Yes! We arrived in the Bahamas!... but not yet officially.
March 21st, 2020
We took off early again from Sopadilla Bay in the Turks and Caicos and began the 63 nm journey to Mayaguana, Bahamas. We motored out the channel and as the sun was coming up raised the sails. It was slow going at first. The winds were a bit light and the seas a little rolly but as the sun began to rise the wind really picked up. Kevin fished on and off and had a few bites but did not reel anything in. The highlight of the passage was that we were visited by two humpback whales! For a little under an hour two whales (we think a momma and a baby) would ride the waves towards our boat and then swim underneath it and around the stern to do it again. Each time they came closer and closer to the boat. They would blow air out their blowholes and then before going under the boat turn on their sides and show their white bellies. One time, the “momma” whale even raised her head and looked at us with her large eye. We were in super deep waters with no depth sounder reading but when the whales went under the boat the depth sounder showed 22ft so luckily the whales didn’t resurface as they swam underneath! It was one of those experiences you get once in a lifetime that we were lucky to be part of that also makes you feel small in this world.
Mayaguana is a flat island surrounded by a reef. We had to enter a cut in the reef and motor a couple of miles into the anchorage. It was choppy but the water was light blue and crystal clear. Sandollars were everywhere. We put down the anchor for the night and got some rest. The next day was Sunday and we took the dinghy into town to see if we could find someone to verify that we were in the Bahamas. There are always challenges. The water was super shallow. We motored towards the marked path but still ran around. We then paddled the dinghy to deeper water and Kevin tried to restart the engine. The engine wouldn’t start and we realized the dinghy key was not attached. We panicked. We thought we had lost the dinghy key but after a minute or two we saw it was sitting in the bottom of the dinghy. Hurray!
As we got towards shore, we looked for a place to tie up on a concrete wall but then decided to just pull it up on the sand. A local woman was lounging in the water taking her Sunday bath I guess amongst the fish carcasses near where they cut up the fish. I think I would of found a better place!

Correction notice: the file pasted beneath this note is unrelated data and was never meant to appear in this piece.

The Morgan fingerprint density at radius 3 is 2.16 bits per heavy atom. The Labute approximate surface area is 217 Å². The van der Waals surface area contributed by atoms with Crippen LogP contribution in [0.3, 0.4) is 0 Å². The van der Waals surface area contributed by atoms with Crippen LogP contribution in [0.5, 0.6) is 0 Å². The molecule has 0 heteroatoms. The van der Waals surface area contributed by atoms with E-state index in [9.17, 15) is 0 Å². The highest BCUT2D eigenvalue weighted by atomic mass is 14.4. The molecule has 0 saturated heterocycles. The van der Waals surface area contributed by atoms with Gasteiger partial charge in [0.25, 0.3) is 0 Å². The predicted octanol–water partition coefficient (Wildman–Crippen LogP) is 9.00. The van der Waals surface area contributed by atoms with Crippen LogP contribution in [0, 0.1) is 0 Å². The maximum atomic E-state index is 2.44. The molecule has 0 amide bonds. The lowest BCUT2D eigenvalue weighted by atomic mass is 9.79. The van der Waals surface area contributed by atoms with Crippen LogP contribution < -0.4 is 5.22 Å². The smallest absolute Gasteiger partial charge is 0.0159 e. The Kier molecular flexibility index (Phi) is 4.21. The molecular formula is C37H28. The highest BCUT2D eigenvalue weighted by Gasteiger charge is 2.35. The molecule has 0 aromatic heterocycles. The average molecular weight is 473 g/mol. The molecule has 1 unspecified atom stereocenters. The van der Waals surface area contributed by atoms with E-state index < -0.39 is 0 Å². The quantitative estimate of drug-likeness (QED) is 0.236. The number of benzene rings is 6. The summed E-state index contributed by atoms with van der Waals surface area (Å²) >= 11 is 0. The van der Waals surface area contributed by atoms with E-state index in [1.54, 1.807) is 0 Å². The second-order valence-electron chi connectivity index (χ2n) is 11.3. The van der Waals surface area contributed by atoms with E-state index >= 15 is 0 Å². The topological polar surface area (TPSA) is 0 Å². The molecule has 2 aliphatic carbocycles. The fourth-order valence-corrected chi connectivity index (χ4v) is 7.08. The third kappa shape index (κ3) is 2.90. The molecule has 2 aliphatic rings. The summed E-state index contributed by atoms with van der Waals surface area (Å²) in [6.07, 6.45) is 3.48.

The town was silent. I should say the settlement was silent on Sunday except for some singing coming from inside the church. A settlement in the Bahamas is just a few small run down buildings and some houses and a church. A few people waved to us that were in their yards and one gentlemen told us which front door to knock on to get something to drink. Another man let us look around the grocery store which was the size of a garage with nothing but mac and cheese, toilet paper, onions and potatoes and a few cokes. Our goal was to find a police station. Mayaguana used to have a customs and immigration office. It had been closed for awhile so we wanted to find a police officer to provide us some sort of paperwork that we were in the country before they closed the borders. We found the police station, called the number outside and heard it ringing on the other side of the door. Guess they don’t work on Sundays. So we walked back to our dinghy, waited for the tide to come up and in the interim a police officer pulled up and we asked him for help. Off course his superior was off that day so he told us to talk to him at 9:00 on Monday. Just in case, we took some pics to verify that we were before the borders closed. So back to the boat!
More decisions had to be made. On Monday morning we woke up and felt it would be a better use of our time to start sailing to the next port of entry rather than go to town and try to extract something from the police. After three tries, I tracked down the customs agent in the next port of entry, let him know we would arrive the next day. He said as of now and likely to March 31st, borders are open. So we left around 11:00 a.m. to make the approximate 20-24 hour sail to Clarence Town, Long Island, Bahamas. Time was of the essence. Little did we know how much!